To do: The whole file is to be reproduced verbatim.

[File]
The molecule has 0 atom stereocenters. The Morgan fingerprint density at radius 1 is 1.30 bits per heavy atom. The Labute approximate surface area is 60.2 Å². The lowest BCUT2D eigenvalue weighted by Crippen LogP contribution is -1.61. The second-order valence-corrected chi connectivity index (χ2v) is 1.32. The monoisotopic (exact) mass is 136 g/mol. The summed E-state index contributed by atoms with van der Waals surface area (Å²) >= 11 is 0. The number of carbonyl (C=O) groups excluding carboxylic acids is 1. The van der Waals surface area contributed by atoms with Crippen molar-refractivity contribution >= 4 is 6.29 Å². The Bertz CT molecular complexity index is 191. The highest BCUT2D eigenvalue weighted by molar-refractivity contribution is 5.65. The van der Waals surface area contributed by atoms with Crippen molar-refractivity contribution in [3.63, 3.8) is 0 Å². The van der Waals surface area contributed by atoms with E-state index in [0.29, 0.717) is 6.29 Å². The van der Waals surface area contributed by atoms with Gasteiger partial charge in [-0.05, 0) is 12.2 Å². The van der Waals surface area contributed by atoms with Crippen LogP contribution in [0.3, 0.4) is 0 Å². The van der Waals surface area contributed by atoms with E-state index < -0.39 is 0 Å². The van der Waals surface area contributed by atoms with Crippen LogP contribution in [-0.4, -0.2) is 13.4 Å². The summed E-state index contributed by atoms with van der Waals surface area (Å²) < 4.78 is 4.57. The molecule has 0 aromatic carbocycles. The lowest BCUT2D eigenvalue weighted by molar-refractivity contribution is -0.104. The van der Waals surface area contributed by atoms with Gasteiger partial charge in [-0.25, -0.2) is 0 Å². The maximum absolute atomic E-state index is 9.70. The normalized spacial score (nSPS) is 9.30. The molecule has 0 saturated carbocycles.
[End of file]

The molecule has 0 atom stereocenters. The Morgan fingerprint density at radius 1 is 1.30 bits per heavy atom. The Labute approximate surface area is 60.2 Å². The lowest BCUT2D eigenvalue weighted by Crippen LogP contribution is -1.61. The second-order valence-corrected chi connectivity index (χ2v) is 1.32. The monoisotopic (exact) mass is 136 g/mol. The summed E-state index contributed by atoms with van der Waals surface area (Å²) >= 11 is 0. The number of carbonyl (C=O) groups excluding carboxylic acids is 1. The van der Waals surface area contributed by atoms with Crippen molar-refractivity contribution >= 4 is 6.29 Å². The Bertz CT molecular complexity index is 191. The highest BCUT2D eigenvalue weighted by molar-refractivity contribution is 5.65. The van der Waals surface area contributed by atoms with Crippen molar-refractivity contribution in [3.63, 3.8) is 0 Å². The van der Waals surface area contributed by atoms with E-state index in [0.29, 0.717) is 6.29 Å². The van der Waals surface area contributed by atoms with Gasteiger partial charge in [-0.05, 0) is 12.2 Å². The van der Waals surface area contributed by atoms with Crippen LogP contribution in [0.3, 0.4) is 0 Å². The van der Waals surface area contributed by atoms with E-state index < -0.39 is 0 Å². The van der Waals surface area contributed by atoms with Crippen LogP contribution in [-0.4, -0.2) is 13.4 Å². The summed E-state index contributed by atoms with van der Waals surface area (Å²) < 4.78 is 4.57. The molecule has 0 aromatic carbocycles. The lowest BCUT2D eigenvalue weighted by molar-refractivity contribution is -0.104. The van der Waals surface area contributed by atoms with Gasteiger partial charge in [-0.25, -0.2) is 0 Å². The maximum absolute atomic E-state index is 9.70. The normalized spacial score (nSPS) is 9.30. The molecule has 0 saturated carbocycles.